The geographical landscape immediately struck me like the long pans of Andalusian Spain posing as the American southwest during many an opening credit sequence of the mid-‘60s spaghetti westerns…miles and miles of undisturbed land, sprawling with the soon-to-be-introduced theme of lawless opportunism. I’d muster an educated guess that this decidedly anarchistic tone was damn well present in the late 1800s as well, when appetites for riches drenched in liquid gold and the employment possibility in tow drove greater settlement numbers.
And in the little time that I’ve spent there, Big Bend and Terlingua seem like places where everybody KNOWS everyone, and yet no one knows anything ABOUT anyone, and damn it, let’s keep it that way, an unspoken, immovable law. Drug addicts, dealers and traffickers, alcoholics, war veterans, nervous illegal aliens, quietly sinister law enforcement officers, the broken-hearted, desert folk with no stomach for the modern world (on some days, I say Amen to that, brothers and sisters of the West Texas wind), entrepreneurial disasters ducking eternal creditor heat, outdoorsy searchers convinced of the whole get-lost-to-be-found principle….and the list of potential players goes on. It feels like a world where everyone has a heavy history that will never be lightened by the telling of the tale. Added drama to create blog fever? Maybe. Weighted nevertheless? Absolutely.
For this reason in particular, I dug Brian C. Bosworth’s current collection showing at The Yard Dog, entitled “Three Day Bender and Other Stories from the Big Bend”. Most interested in his immediate environment, this Marfa-based artist carves wood into large-scale models that document the idle (tequila and beer bottles, old school pop tops) and the not-so idle (a law enforcement star that reads ‘cocaine sheriff’, stacks of cash, and lots of guns and ammunition) lifestyles of the area 100 miles south of his home. There’s plenty of sitting around getting loaded, sure, but there’s also big business in the name of trafficking dope and people, and just as sizable a business to look the other way. There’s a primitive quality to the work that looks animated to me, not unlike some of the title sequences of the very same genre of film that I’ve chirped about ad nauseam for the last 650 words or so. But even with bleak subject matter, Bosworth’s humorous approach let’s us check things out a distance, stoking whatever ember of curiosity one might have to go visit that particular part of our peculiarly beautiful state where so much and so little happen simultaneously. It’s a concise space, and a quick visit, and taking a gander into The Yard Dog whenever you’re down South Congress way before the end of the month is well worth it.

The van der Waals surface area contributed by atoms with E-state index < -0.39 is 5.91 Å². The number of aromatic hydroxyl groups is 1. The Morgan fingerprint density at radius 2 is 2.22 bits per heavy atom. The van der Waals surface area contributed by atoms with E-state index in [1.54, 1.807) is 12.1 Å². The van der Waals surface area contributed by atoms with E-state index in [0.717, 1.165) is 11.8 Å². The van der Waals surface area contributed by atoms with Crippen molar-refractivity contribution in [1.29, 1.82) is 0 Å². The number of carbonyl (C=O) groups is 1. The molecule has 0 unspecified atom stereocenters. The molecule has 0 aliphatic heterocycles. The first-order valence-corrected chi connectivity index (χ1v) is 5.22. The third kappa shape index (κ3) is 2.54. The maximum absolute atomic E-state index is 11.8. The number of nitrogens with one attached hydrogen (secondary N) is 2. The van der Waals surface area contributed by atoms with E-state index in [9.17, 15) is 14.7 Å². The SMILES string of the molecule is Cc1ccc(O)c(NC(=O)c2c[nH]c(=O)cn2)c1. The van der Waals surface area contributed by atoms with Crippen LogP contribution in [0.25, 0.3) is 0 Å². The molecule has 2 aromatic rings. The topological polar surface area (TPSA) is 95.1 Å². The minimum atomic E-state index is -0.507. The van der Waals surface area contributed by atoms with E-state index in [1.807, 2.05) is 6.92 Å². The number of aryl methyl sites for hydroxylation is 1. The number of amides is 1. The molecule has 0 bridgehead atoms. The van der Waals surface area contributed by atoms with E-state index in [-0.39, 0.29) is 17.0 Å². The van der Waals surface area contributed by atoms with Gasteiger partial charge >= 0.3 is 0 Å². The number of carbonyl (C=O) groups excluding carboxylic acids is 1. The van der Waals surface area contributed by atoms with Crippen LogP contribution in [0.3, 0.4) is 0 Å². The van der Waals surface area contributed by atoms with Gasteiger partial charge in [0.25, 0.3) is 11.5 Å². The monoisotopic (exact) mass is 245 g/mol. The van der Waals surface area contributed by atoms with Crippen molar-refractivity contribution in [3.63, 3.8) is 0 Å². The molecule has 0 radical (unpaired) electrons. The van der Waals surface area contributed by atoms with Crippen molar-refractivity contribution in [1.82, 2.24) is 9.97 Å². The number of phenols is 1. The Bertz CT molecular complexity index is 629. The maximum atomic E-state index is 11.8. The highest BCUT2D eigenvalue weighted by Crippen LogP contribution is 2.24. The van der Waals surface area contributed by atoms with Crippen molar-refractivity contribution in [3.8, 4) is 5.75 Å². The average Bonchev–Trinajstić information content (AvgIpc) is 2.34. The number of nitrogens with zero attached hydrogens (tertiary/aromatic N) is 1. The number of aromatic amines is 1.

www.sawdustpoet.com – you can see a wide variety of the artist’s work here far beyond the exhibit – carvings for doorframes, tables, some nice flatware, etc.
www.spaghetti-western.net – For the especially curious, after all of my a-ramblin’.